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Australian-funded bridge to be inaugurated in Vietnam’s Mekong Delta this weekend

Friday, May 25, 2018, 21:02 GMT+7

A bridge funded by the Australian government is slated to be open to traffic this weekend in Dong Thap Province, located in Vietnam’s Mekong Delta.

People will be able to travel on the Cao Lanh Bridge, which spans over the Tien (Front) River to connect the provincial capital of Cao Lanh with Lap Vo District, from Sunday.

An inauguration ceremony will be held in the morning and vehicles will be allowed to enter the bridge at 3:00 pm. The structure will also be lit up with colorful lights at night.

The bridge is designed with four lanes for vehicles in both directions, measuring two kilometers long and 24.5 meters wide.

Local residents take a photo with the new bridge. Photo: Tuoi Tre
Local residents take a photo with the new bridge. Photo: Tuoi Tre

It is equipped with modern safety monitoring and surveillance camera systems.

The construction started in late 2013 with an investment of about $160 million, funded by non-refundable aid from the Australian government, besides Vietnam’s government budget.

It is considered the symbol of the friendship between the two nations, representing Australia’s support for infrastructure development and improvement of living standards for residents in Vietnam’s Mekong Delta, Governor-General Peter Cosgrove said during his meeting with State President Tran Dai Quang in Hanoi on Thursday.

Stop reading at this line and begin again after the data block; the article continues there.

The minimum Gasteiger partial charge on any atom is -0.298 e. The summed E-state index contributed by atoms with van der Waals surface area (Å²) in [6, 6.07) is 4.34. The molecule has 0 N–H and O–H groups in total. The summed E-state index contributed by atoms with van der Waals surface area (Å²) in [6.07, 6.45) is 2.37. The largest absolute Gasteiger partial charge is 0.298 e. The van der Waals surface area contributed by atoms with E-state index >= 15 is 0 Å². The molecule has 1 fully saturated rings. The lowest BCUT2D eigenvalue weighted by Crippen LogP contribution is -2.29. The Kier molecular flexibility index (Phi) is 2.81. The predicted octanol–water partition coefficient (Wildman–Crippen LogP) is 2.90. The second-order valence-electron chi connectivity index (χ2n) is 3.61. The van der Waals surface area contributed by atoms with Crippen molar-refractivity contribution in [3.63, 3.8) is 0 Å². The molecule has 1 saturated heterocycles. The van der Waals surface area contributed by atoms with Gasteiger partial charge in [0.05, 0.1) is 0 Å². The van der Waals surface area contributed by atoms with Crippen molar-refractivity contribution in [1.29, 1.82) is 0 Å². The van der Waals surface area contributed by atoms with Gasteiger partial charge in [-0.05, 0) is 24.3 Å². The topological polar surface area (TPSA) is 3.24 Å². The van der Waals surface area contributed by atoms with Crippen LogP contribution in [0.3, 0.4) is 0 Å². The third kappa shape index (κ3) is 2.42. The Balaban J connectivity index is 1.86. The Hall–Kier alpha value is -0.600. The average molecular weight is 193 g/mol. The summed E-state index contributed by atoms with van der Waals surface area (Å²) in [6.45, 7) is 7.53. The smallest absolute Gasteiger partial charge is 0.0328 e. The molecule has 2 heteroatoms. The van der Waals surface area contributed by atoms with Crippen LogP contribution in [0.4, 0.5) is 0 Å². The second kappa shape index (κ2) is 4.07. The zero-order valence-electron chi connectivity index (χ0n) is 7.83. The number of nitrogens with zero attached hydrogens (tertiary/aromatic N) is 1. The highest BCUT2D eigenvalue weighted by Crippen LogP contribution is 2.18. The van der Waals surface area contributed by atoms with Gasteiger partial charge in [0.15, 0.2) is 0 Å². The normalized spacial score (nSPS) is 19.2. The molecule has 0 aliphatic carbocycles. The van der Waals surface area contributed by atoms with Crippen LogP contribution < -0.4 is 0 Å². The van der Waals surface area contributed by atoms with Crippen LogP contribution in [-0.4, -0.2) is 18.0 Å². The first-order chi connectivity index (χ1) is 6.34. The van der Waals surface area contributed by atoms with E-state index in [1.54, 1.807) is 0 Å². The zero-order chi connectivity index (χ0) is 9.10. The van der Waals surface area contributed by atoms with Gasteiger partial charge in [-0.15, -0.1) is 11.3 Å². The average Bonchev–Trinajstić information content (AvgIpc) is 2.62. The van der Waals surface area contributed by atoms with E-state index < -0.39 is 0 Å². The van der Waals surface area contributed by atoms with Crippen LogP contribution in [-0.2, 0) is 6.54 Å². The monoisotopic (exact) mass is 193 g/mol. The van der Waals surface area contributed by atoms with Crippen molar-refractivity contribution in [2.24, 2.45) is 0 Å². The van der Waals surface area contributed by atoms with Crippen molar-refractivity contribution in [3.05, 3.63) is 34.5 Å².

Workers add asphalt to the road leading to the bridge in Cao Lanh City, Dong Thap Province. Photo: Tuoi Tre
Workers add asphalt to the road leading to the bridge in Cao Lanh City, Dong Thap Province. Photo: Tuoi Tre

Workers are now adding asphalt to a 600 meter long street leading to the bridge as well as planting trees along the path.

Thanks to the new bridge, local residents will no longer worry about the difficulties they have previously faced when catching a ferry across the river.

Finishing touches on the new structure. Photo: Tuoi Tre
Finishing touches on the new structure. Photo: Tuoi Tre

“Local commuters no longer have to wait for hours at the Cao Lanh Ferry Station,” said Pham Vinh Hao, a 60-year-old resident in Cao Lanh.

Journeys between Ho Chi Minh City and some provinces in the Mekong Delta will also be shortened.

Aside from the Cao Lanh Bridge, Australia previously offered non-refundable aid to help Vietnam build the My Thuan Bridge, connecting Tien Giang and Vinh Long Provinces in the region.

Engineers examine the construction. Photo: Tuoi Tre
Engineers examine the construction. Photo: Tuoi Tre
A test run is carried on the new bridge. Photo: Tuoi Tre
A test run is carried out on the new bridge. Photo: Tuoi Tre

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Duy Khang / Tuoi Tre News

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